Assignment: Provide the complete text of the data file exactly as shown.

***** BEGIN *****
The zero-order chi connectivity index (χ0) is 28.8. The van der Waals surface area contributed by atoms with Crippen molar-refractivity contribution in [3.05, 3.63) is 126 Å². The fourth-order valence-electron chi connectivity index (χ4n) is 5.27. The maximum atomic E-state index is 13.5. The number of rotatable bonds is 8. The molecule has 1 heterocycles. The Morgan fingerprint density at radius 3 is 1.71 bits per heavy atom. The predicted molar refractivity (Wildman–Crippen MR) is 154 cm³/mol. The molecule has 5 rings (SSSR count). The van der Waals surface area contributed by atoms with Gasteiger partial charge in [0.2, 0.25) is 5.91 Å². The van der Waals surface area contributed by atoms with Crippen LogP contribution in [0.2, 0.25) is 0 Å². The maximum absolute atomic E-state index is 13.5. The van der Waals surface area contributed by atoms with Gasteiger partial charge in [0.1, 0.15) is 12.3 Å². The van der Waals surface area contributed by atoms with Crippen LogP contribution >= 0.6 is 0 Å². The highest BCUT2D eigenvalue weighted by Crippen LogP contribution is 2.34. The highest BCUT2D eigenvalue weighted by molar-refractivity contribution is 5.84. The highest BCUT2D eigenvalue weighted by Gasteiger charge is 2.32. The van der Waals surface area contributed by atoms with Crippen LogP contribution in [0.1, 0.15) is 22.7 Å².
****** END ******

The zero-order chi connectivity index (χ0) is 28.8. The van der Waals surface area contributed by atoms with Crippen molar-refractivity contribution in [3.05, 3.63) is 126 Å². The fourth-order valence-electron chi connectivity index (χ4n) is 5.27. The maximum atomic E-state index is 13.5. The number of rotatable bonds is 8. The molecule has 1 heterocycles. The Morgan fingerprint density at radius 3 is 1.71 bits per heavy atom. The predicted molar refractivity (Wildman–Crippen MR) is 154 cm³/mol. The molecule has 5 rings (SSSR count). The van der Waals surface area contributed by atoms with Gasteiger partial charge in [0.2, 0.25) is 5.91 Å². The van der Waals surface area contributed by atoms with Crippen LogP contribution in [0.2, 0.25) is 0 Å². The maximum absolute atomic E-state index is 13.5. The van der Waals surface area contributed by atoms with Gasteiger partial charge in [0.1, 0.15) is 12.3 Å². The van der Waals surface area contributed by atoms with Crippen LogP contribution >= 0.6 is 0 Å². The highest BCUT2D eigenvalue weighted by Crippen LogP contribution is 2.34. The highest BCUT2D eigenvalue weighted by molar-refractivity contribution is 5.84. The highest BCUT2D eigenvalue weighted by Gasteiger charge is 2.32. The van der Waals surface area contributed by atoms with Crippen LogP contribution in [0.1, 0.15) is 22.7 Å².